1. Pfizer COVID-19 Vaccine EUA Letter of Authorization reissued 12-23-20
  2. Safety and Efficacy of the BNT162b2 mRNA Covid-19 Vaccine
  3. Voysey M, et al. Safety and efficacy of the ChAdOx1 nCoV-19 vaccine (AZD1222) against SARS-CoV-2: an interim analysis of four randomised controlled trials in Brazil, South Africa, and the UK. The Lancet. December 8, 2020. [doi](
  4. ASH-ASTCT COVID-19 and Vaccines: Frequently Asked Questions
  5. Bos R, Rutten L, van der Lubbe JEM, et al. Ad26 vector-based COVID-19 vaccine encoding a prefusion-stabilized SARS-CoV-2 Spike immunogen induces potent humoral and cellular immune responses. NPJ Vaccines 2020;5:91.
  6. Pardi N, Hogan MJ, Porter FW, Weissman D. mRNA vaccines - a new era in vaccinology. Nat Rev Drug Discov 2018;17:261-79.
  7. Reynolds E, et al. Allergy warning for Pfizer/BioNTech vaccine after UK health workers with allergy history suffer reaction. CNN. December 10, 2020.
  8. Johnson & Johnson announces single-shot Janssen COVID-19 vaccine candidate met primary endpoints in interim analysis of its phase 3 ENSEMBLE trial. [press release]. New Brunswick, NJ: Johnson & Johnson; January 29, 2021.
  9. Janssen investigational COVID-19 vaccine: interim analysis of phase 3 clinical data released. [press release]. Bethesda, MD: National Institutes of Health; January 29, 2021.
Comments (9)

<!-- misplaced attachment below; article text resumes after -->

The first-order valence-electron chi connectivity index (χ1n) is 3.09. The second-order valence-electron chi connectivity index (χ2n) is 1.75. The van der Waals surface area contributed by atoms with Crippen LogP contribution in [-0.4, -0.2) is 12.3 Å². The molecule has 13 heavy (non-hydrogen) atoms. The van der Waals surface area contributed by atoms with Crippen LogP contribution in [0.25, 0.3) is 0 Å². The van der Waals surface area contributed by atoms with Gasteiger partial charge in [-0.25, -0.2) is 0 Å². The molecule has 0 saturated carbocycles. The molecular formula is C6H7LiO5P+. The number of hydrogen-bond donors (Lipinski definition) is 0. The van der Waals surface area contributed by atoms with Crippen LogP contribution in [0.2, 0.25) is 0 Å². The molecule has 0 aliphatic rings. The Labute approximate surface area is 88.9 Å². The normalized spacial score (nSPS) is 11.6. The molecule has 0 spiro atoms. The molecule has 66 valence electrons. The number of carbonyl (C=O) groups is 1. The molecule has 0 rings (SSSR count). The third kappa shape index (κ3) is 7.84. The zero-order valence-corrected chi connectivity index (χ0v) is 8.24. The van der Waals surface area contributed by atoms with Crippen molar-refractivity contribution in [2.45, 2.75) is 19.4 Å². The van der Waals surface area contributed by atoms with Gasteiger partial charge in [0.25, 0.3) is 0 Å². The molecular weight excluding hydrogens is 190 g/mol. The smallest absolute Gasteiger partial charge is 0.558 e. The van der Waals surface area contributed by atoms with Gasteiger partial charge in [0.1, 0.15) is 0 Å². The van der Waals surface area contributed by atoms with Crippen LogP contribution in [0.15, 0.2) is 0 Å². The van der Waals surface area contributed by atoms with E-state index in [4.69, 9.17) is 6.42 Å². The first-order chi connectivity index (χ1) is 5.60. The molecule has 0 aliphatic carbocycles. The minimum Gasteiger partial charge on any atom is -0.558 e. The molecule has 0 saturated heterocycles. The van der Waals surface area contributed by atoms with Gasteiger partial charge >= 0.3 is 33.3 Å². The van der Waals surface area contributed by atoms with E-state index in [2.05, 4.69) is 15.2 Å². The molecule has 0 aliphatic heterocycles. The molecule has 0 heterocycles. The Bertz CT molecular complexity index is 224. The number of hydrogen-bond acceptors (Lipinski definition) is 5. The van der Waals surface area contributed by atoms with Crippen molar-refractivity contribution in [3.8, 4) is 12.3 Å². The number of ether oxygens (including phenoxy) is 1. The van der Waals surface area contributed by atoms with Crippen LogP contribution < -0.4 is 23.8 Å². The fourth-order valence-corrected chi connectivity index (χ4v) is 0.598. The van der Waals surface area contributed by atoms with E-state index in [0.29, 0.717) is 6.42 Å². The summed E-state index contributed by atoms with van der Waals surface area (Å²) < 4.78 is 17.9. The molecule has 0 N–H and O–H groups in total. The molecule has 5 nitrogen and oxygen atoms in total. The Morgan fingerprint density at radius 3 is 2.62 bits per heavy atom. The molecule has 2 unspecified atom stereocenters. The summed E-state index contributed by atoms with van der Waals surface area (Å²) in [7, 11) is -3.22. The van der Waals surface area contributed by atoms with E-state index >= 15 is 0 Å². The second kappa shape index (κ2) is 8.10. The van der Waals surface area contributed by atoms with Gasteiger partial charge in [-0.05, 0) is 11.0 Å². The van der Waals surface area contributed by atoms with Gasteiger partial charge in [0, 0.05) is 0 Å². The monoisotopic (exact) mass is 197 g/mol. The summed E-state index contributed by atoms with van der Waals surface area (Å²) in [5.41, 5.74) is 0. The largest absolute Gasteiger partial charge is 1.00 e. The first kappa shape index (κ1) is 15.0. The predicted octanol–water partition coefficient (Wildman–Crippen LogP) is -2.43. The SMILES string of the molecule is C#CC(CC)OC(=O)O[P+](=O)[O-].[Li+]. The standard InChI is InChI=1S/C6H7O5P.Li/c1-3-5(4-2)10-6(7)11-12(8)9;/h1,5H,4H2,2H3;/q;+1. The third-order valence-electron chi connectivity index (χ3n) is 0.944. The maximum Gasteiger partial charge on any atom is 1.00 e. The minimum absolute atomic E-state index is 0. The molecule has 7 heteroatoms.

No. 1-4

Hi, 1) what is your root info source on the section on timing of vaccine administration (ideally 2 weeks before chemo)? Would like to read more closely.
2) where would you put radiation therapy and targeted immunotherapy Herceptin patients in terms of the concerns your raise about administering to patients currently on chemo? (Again, timing and also fear of lack of efficacy?)


Would there be any particular timing for a vaccination for a patient with marginal cell leukemia, first Rituximab treatment March 2020, being followed by maintenance every 6 months (Ocotober 2020, May 2021 etc for 2 years) Pretty sure only mRNA is available.



Its hard to know for sure given the vaccines were not evaluated in lymphoma patients. The oxford vaccine appears to be less effective than the mRNA but is more of a known quantity and being a year out from treatment you should be capable of mounting an immune response. The risk of taking the vaccine is very low and the potential benefit is real.

Jasojit Mookerjea
Jasojit Mookerjea

We are in India where there is no mRNA vaccine as yet. The available vaccine is the Oxford University-Astra Zeneca vaccine Chadox. How effective is this vaccine likely to be for a 64 year old Non Hodgkin Lymphoma (Follicular) patient currently in remission ( last chemotherapy- R-CHOP in Aug 2019 and last Rituximab maintenance dose in Feb 2020) ?

Treatment & Care